Dr. Bob Coogan was New York City-born, bred and educated, from his distinctively Irish good looks to the decidedly “Noo Yawk” accent he never quite managed to lose.

Thus he was not a Leo graduate, but he was a Leo Man, in the truest sense of the word.

The Leo Community mourns the passing of Bob Coogan, who left an indelible mark on the school during the 12 years (1954-65) he served as Leo’s athletic director while a member of the Christian Brothers of Ireland.

Bob died on April 5, Palm Sunday, at his home in College Park, Md., where he continued to live after closing out a long and distinguished career in education as an English professor at the University of Maryland. Wife Mercy Coogan and sons Daniel and Martin were by his side.

“He made it to 90, in September,” Mercy Coogan said, “but then he suffered a fall at home in October. As is often the case, things kind of deteriorated after that. His family was with him, and he knew we were with him as he gradually left us. It was a lovely, peaceful passing.

“But we miss him.”

As Brother Coogan, Bob formed an inseparable bond with Jim Arenberg, the charismatic World War II  Marine Corps hero who coached Leo’s football and heavyweight basketball teams for much of the ’50s and into the ’60s. Br. Coogan hired Tom O’Malley, who led Leo’s lightweights to the ’65 Catholic League championship and the heavies to the CCL title in ’73. He oversaw the restoration of Leo’s baseball program. And he touched the lives of hundreds of young Leo Men.

“I didn’t know too many people when I transferred into Leo for my junior year, after St. Ignatius dropped football,” recalled Ray Siegel ’65, an All-City tackle for the Lions as a senior. “I was struggling a little, but Brother Coogan called me aside and gave me a pep talk about expectations that settled me down. He was a guy you could talk to about anything. My relationship with Brother Coogan was one of the highlights of my time at Leo.”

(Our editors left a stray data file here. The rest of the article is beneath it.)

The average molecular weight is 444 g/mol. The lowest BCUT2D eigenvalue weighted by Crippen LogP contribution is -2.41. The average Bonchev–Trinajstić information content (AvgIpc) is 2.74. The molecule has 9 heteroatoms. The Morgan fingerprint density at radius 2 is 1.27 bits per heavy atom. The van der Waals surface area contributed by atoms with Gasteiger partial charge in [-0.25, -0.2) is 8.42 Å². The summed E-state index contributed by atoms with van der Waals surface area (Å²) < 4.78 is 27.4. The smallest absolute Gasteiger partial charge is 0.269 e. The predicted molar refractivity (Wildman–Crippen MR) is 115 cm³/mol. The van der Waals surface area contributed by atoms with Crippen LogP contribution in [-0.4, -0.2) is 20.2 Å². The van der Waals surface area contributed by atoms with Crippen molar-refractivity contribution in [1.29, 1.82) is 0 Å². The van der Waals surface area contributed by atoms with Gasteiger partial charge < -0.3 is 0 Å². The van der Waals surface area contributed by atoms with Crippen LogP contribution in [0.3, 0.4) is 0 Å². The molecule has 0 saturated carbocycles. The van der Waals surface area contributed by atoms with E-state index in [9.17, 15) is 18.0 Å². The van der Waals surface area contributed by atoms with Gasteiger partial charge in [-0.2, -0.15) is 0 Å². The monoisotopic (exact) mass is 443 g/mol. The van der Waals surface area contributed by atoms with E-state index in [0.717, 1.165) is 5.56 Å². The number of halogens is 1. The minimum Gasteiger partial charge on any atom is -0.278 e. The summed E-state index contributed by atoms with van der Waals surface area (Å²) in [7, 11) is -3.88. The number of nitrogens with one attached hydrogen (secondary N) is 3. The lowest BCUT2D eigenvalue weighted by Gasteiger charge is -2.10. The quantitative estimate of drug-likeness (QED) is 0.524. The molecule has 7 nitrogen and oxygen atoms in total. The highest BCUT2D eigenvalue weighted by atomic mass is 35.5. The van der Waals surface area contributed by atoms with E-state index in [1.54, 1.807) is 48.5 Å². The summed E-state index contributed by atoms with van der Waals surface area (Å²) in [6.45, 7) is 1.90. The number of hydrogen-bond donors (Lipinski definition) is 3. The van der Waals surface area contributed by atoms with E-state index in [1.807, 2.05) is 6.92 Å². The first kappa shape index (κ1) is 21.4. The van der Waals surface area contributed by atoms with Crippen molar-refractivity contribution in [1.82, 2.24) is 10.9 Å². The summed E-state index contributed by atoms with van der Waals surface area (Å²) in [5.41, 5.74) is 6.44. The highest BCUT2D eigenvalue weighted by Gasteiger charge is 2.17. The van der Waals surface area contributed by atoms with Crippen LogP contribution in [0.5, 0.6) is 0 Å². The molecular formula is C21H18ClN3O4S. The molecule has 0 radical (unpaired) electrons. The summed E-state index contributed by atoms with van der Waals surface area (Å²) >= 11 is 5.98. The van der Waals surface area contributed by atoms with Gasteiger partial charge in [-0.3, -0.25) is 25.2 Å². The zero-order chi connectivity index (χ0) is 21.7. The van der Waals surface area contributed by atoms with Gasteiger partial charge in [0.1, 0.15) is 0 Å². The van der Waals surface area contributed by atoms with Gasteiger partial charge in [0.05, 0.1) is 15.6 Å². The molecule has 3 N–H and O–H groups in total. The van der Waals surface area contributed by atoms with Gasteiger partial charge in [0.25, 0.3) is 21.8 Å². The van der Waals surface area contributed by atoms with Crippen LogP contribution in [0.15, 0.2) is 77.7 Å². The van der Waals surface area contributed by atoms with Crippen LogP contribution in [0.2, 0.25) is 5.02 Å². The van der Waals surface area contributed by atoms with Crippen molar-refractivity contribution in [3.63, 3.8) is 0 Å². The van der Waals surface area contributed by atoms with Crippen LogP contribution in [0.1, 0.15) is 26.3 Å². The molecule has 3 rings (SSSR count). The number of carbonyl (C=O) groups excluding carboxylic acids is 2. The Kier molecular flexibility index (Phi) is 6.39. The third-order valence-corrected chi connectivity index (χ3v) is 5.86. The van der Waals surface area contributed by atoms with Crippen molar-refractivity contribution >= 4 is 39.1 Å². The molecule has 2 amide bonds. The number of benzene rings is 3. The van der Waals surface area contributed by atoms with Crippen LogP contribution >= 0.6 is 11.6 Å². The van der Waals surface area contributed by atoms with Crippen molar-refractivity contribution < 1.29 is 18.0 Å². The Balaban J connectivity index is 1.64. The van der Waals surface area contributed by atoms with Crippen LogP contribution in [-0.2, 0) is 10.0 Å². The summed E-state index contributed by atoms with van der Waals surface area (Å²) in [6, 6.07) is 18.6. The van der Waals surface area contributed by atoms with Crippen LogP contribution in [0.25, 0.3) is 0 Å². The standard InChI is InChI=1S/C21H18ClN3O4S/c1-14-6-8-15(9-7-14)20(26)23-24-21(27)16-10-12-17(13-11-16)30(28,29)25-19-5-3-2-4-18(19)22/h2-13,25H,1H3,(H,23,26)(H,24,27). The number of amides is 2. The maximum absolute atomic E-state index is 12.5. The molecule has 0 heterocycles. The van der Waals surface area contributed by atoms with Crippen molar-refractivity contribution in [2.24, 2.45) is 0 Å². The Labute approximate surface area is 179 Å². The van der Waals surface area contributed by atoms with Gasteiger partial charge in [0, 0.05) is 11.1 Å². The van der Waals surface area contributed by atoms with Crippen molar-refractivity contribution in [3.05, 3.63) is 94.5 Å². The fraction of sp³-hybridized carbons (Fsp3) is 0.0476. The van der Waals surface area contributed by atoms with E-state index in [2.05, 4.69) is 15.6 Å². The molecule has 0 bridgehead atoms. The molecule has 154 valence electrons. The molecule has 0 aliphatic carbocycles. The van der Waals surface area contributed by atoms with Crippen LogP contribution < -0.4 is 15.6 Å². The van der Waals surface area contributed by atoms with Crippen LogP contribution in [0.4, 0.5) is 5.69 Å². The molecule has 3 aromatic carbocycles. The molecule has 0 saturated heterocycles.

As if his A.D. duties didn’t keep him busy enough, Bob also served as chairman of Leo’s English and Latin departments, and as golf coach, assistant basketball coach,  Alumni Association director and Father’s Club moderator. In his “spare time” he was president of the Chicago Catholic League and an advisory board member to Mayor Daley’s Youth Foundation. Inducted into the Leo Hall of Fame in 1992, he was a tireless advocate for Leo and the Leo Mission.

Tom O’Malley recalled Brother Coogan’s irresistible powers of persuasion.

“When I graduated from Loras, I was accepted into a management-trainee program for a department store chain,” he said, ”but Brother Coogan talked me into coming to work at Leo for about half the salary. My dad said, ‘Tom, I thought you went to college because you were smart.’ “

Leo President Dan McGrath believed Bob bore a striking resemblance to illustrious fellow New Yorker Al McGuire, a member of the Basketball Hall of Fame who coached Marquette to the NCAA championship in 1977.

“You’re not alone,” Bob told McGrath at the Leo Alumni Banquet in 2013. “Once I was on my way back to the brothers’ house after a night meeting and I stopped to buy gas. I was standing by my car and another customer came up to me and said, ‘How’s it going, Coach? You down here recruiting?’ That guy also thought I was Al McGuire.”

Bob eventually left the brothers, married Mercy and raised their two sons. But his lifelong love of learning remained one of his defining characteristics. He earned a bachelor’s degree from Iona College, a Master’s from DePaul University and a Doctorate from Loyola University Chicago. He was drawn to Renaissance literature as a specialty and wrote two books and numerous scholarly papers on the subject.

Bob often referred to his Leo tenure as the best years of his life and said his Leo experiences helped shape him into the man he became. Many of the students he influenced at Leo would say essentially the same thing: Bob Coogan not only helped them, he inspired them to  become the men they are today.

Robert J. Coogan: Facta Non Verba